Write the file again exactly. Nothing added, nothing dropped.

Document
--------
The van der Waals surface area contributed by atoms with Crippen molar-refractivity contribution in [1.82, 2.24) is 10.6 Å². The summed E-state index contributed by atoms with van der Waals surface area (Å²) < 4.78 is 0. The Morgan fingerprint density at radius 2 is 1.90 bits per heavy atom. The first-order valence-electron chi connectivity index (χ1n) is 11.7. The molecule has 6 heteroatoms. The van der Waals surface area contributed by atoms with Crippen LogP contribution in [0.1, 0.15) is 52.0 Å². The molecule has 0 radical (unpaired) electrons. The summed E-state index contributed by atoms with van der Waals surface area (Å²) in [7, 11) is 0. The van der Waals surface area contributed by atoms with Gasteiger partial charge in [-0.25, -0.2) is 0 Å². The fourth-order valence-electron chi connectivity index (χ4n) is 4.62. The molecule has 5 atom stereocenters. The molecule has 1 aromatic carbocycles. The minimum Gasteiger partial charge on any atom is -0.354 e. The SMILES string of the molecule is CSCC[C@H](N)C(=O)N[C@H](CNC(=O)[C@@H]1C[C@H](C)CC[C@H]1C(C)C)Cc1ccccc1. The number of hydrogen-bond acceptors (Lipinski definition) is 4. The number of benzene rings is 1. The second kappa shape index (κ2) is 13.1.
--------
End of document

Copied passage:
The van der Waals surface area contributed by atoms with Crippen molar-refractivity contribution in [1.82, 2.24) is 10.6 Å². The summed E-state index contributed by atoms with van der Waals surface area (Å²) < 4.78 is 0. The Morgan fingerprint density at radius 2 is 1.90 bits per heavy atom. The first-order valence-electron chi connectivity index (χ1n) is 11.7. The molecule has 6 heteroatoms. The van der Waals surface area contributed by atoms with Crippen LogP contribution in [0.1, 0.15) is 52.0 Å². The molecule has 0 radical (unpaired) electrons. The summed E-state index contributed by atoms with van der Waals surface area (Å²) in [7, 11) is 0. The van der Waals surface area contributed by atoms with Gasteiger partial charge in [-0.25, -0.2) is 0 Å². The fourth-order valence-electron chi connectivity index (χ4n) is 4.62. The molecule has 5 atom stereocenters. The molecule has 1 aromatic carbocycles. The minimum Gasteiger partial charge on any atom is -0.354 e. The SMILES string of the molecule is CSCC[C@H](N)C(=O)N[C@H](CNC(=O)[C@@H]1C[C@H](C)CC[C@H]1C(C)C)Cc1ccccc1. The number of hydrogen-bond acceptors (Lipinski definition) is 4. The number of benzene rings is 1. The second kappa shape index (κ2) is 13.1.